I try to use variable binding like this:

$stmt = $mysqli->prepare("UPDATE mytable SET myvar1=?, myvar2=... WHERE id = ?")) {
$stmt->bind_param("ss...", $_POST['myvar1'], $_POST['myvar2']...);

but some of the $_POST['...'] might be empty so I don't want to update them in the DB.

It's not practical to take into account all the different combination of empty $_POST['...'] and although I can build the string " UPDATE mytable SET..." to my needs, bind_param() is a different beast.

I could try building its call as a string and use eval() on it but it doesn't feel right :(


You could use the call_user_func_array function to call the bind_param method with a variable number or arguments:

$paramNames = array('myvar1', 'myvar2', /* ... */);
$params = array();
foreach ($paramNames as $name) {
    if (isset($_POST[$name]) && $_POST[$name] != '') {
        $params[$name] = $_POST[$name];
if (count($params)) {
    $query = 'UPDATE mytable SET ';
    foreach ($params as $name => $val) {
        $query .= $name.'=?,';
    $query = substr($query, 0, -1);
    $query .= 'WHERE id = ?';
    $stmt = $mysqli->prepare($query);
    $params = array_merge(array(str_repeat('s', count($params))), array_values($params));
    call_user_func_array(array(&$stmt, 'bind_param'), $params);
| improve this answer | |
  • 1
    Just wanted to mention that in PHP 5.3+ the above code will not work, because it requires array values as reference. See: php.net/manual/de/mysqli-stmt.bind-param.php – Alex2php May 25 '15 at 15:01
  • Then use bind_values instead. – Gumbo May 25 '15 at 15:45
  • Where do I find this in MYSQLi? I only know it from PDO. – Alex2php May 25 '15 at 16:11
  • @Alex2php Oh, yeah, I meant PDO’s bindValue. – Gumbo May 25 '15 at 16:14
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    @Alex2php I had the same problem, but was able to get around the issue by adding everything to $params[] as a reference. For example $params[$name] =& $_POST[$name]; – Cragmonkey Jul 26 '15 at 17:13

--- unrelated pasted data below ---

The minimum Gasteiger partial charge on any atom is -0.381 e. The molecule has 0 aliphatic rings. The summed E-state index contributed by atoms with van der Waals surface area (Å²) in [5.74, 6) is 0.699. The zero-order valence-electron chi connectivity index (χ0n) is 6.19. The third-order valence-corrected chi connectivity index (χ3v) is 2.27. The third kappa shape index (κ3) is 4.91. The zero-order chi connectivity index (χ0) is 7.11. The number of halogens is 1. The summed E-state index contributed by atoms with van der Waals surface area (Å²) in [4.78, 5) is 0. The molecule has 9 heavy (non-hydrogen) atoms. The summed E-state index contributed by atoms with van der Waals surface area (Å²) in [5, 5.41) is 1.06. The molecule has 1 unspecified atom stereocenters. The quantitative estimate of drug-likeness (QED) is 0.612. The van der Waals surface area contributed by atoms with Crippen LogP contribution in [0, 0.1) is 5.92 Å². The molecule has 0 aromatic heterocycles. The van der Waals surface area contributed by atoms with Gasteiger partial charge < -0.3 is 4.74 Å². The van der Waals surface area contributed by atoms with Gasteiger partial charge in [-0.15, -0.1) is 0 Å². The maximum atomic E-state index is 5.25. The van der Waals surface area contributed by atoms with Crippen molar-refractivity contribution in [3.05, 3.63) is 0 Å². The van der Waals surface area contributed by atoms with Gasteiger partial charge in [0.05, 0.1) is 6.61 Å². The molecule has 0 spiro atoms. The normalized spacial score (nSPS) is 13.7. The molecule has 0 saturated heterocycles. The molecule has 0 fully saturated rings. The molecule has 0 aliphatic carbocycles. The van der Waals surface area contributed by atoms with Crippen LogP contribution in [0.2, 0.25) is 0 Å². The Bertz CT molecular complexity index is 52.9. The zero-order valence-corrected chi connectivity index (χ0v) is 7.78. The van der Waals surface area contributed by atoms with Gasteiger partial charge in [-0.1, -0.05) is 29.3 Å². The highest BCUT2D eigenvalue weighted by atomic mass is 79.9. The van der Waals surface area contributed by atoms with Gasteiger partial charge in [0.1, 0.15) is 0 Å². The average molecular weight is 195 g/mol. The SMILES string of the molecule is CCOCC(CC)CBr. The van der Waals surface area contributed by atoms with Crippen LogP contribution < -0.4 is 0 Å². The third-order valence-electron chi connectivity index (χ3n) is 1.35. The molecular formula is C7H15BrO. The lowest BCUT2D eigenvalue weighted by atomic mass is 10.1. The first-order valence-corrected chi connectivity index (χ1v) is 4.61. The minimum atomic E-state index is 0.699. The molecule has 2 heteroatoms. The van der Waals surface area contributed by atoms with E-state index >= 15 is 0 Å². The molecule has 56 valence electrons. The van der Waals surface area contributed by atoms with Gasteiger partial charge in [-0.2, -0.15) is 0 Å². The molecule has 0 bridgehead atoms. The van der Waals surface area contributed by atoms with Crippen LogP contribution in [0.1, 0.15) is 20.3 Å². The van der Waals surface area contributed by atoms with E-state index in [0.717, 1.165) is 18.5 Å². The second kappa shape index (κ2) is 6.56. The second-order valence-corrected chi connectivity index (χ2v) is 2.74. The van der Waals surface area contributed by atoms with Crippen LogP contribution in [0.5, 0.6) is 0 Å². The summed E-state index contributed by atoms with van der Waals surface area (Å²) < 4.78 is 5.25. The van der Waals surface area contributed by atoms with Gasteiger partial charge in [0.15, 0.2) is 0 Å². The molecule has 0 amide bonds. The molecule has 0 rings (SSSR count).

This is what I use to do mysqli prepared statements with a variable amount of params. It's part of a class I wrote. It propably is overkill for what you need but it should show you the right direction.

public function __construct($con, $query){
    $this->con = $con;
    $this->query = $query;
    parent::__construct($con, $query);
    //We check for errors:
    if($this->con->error) throw new Exception($this->con->error);

protected static $allowed = array('d', 'i', 's', 'b'); //allowed types

protected static function mysqliContentType($value) {
    if(is_string($value)) $type = 's';
    elseif(is_float($value)) $type = 'd';
    elseif(is_int($value)) $type = 'i';
    else throw new Exception("type of '$value' is not string, int or float");
    return $type;

//This function checks if a given string is an allowed mysqli content type for prepared statement (s, d, b, or i)
protected static function mysqliAllowedContentType($s){
    return in_array($s, self::$allowed);

public function feed($params){
    //These should all be empty in case this gets used multiple times
    $this->paramArgs = array();
    $this->typestring = '';
    $this->params = $params;
    $this->paramArgs[0] = '';
    $i = 0;
    foreach($this->params as $value){
        //We check the type:
            $temp = array_keys($value);
            $type = $temp[0];
            $this->params[$i] = $value[$type];
                $type = self::mysqliContentType($value[$type]);
            $type = self::mysqliContentType($value);
        $this->typestring .= $type;
        //We build the array of values we pass to the bind_params function
        //We add a refrence to the value of the array to the array we will pass to the call_user_func_array function. Thus say we have the following